Salt to taste
Bring the water to a boil, add quinoa and cook for about 12 minutes, or until the water is absorbed and you see the white cuticle of the grain. Set aside.
Soak the onion in cold water to cover for five minutes. Drain, rinse and drain again on paper towels.
Place the edamame in hot, but not boiling, water for about 5 minutes to thaw.
Measure out the corn and add it to a very large mixing bowl. The corn will thaw very quickly. If yours has been kicking around in the freezer for a hundred years, perhaps you’ll want to run it under some hot water to refresh it. Drain well.
Seed and devein the jalapenos, then mince finely. I cut the jalapeno into slices, then turn the cutting board 90 degrees, then chop again. I then go at it again, chopping the bits like I do nuts, over and over.
My hand is there for a guide to how small it is. If you are an experienced cook, I apologize for boring you, but I wanted to be clear on the directions. Place into bowl.
Chop the red bell pepper into fine dice (1/4 inch). Place into bowl.
Drain the onion and the edamame, then place on paper towels to drain again, then place into bowl.
Cilantro is stored upright in the refrigerator in an glass of water, with a plastic produce bag over it to keep it fresh. When you need some, just whack it off above the twisty-tie; a thumbs-width-worth is about 1/3 cup chopped, more or less. For a cup, you may need about 1/2 bunch. To measure, layer the leaves in the cup loosely–don’t pack!! Or use the guide of three thumbs-width bunches. Remove any gangly stems before chopping. Add the cilantro to the bowl.
Choose celery from the inner core of the bunch; the two laying crosswise on top are representative.
Trim off the raggedy ends and cut the rest of the stalk thinly, yielding moon-shaped slices; add to the bowl.
Feta cheese is sold in blocks like this: choose MILD. Cut off what you need.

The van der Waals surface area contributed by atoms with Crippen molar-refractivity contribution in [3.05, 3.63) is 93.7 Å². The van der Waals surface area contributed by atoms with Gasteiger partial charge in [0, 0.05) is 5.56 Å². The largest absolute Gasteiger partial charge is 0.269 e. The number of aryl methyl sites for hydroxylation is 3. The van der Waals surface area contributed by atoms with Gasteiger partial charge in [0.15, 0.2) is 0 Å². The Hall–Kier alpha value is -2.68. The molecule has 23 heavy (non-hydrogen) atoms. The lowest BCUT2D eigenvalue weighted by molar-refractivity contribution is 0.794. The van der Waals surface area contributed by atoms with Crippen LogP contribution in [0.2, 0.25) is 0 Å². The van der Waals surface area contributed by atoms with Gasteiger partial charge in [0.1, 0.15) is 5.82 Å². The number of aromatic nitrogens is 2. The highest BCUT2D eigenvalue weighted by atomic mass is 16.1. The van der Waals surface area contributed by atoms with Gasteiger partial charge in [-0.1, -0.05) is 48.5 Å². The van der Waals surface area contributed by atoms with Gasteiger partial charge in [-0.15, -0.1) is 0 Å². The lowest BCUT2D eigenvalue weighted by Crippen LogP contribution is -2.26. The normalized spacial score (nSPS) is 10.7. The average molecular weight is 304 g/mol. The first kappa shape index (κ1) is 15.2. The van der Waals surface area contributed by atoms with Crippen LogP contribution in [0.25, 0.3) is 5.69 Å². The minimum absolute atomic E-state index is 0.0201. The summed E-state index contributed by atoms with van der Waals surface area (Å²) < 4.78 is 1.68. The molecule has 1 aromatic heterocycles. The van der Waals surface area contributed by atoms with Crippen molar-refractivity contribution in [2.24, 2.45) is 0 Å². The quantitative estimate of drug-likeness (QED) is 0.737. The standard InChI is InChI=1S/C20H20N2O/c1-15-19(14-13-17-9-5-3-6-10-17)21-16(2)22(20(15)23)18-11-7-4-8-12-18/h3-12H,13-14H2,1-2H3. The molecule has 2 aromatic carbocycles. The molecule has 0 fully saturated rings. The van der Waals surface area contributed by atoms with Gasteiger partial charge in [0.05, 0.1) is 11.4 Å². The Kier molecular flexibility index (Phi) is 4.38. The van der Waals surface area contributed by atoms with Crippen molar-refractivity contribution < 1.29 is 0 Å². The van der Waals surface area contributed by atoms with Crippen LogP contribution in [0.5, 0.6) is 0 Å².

Crumble the cheese, then add to large mixing bowl.
One fun thing about this salad is the amount of crunchy vegetables. Here’s one more: radishes. We serve this salad all through the summer! Add these to the large mixing bowl, then toss all ingredients together lightly.
Smash a garlic clove under your knife to loosen the papery skin; peel off and discard. You can either mince the clove finely (finer than the jalapeno), or do what I do:
Put it in a garlic press and press it into the bowl.
Whisk together the dressing ingredients. Please use bonafide, good quality olive oil. See Tip #3 above. Toss with the salad. Serve.
Advance preparation: The quinoa freezes well and the assembled salad will keep for a day in the refrigerator. It’s fine to make the whole salad a day ahead and then bring it Saturday morning. It still tastes fresh. Please use these proportions; we’ll add more dressing if we need to, but we don’t want soggy salads.
Thanks so much!!
Recipe yield: 45 one-half cup servings. Yes, we are counting every serving. We currently have 285 servings coming, so I’ll be making up a batch myself to bring it up to the 300 servings that we need for that day.
If you want to make this for your family, the amounts for a single batch can be found if you click **here**.